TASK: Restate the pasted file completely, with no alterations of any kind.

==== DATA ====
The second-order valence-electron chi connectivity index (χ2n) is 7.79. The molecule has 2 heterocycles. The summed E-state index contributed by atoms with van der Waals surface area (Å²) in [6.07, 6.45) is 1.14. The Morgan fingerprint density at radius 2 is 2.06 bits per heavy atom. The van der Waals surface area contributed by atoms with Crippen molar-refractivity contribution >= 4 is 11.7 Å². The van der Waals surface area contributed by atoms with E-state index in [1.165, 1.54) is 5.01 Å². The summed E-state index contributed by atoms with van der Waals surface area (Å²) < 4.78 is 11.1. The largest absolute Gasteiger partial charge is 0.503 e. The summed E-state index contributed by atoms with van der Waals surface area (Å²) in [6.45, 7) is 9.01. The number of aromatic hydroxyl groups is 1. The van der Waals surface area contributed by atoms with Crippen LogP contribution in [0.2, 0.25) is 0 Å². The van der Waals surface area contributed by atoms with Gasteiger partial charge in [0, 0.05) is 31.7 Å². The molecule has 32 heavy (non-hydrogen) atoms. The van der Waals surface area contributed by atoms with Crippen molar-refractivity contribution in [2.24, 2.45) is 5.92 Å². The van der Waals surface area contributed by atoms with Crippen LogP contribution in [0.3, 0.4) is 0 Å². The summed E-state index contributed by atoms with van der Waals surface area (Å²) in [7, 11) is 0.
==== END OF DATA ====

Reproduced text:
The second-order valence-electron chi connectivity index (χ2n) is 7.79. The molecule has 2 heterocycles. The summed E-state index contributed by atoms with van der Waals surface area (Å²) in [6.07, 6.45) is 1.14. The Morgan fingerprint density at radius 2 is 2.06 bits per heavy atom. The van der Waals surface area contributed by atoms with Crippen molar-refractivity contribution >= 4 is 11.7 Å². The van der Waals surface area contributed by atoms with E-state index in [1.165, 1.54) is 5.01 Å². The summed E-state index contributed by atoms with van der Waals surface area (Å²) < 4.78 is 11.1. The largest absolute Gasteiger partial charge is 0.503 e. The summed E-state index contributed by atoms with van der Waals surface area (Å²) in [6.45, 7) is 9.01. The number of aromatic hydroxyl groups is 1. The van der Waals surface area contributed by atoms with Crippen LogP contribution in [0.2, 0.25) is 0 Å². The van der Waals surface area contributed by atoms with Gasteiger partial charge in [0, 0.05) is 31.7 Å². The molecule has 32 heavy (non-hydrogen) atoms. The van der Waals surface area contributed by atoms with Crippen molar-refractivity contribution in [2.24, 2.45) is 5.92 Å². The van der Waals surface area contributed by atoms with Crippen LogP contribution in [0.3, 0.4) is 0 Å². The summed E-state index contributed by atoms with van der Waals surface area (Å²) in [7, 11) is 0.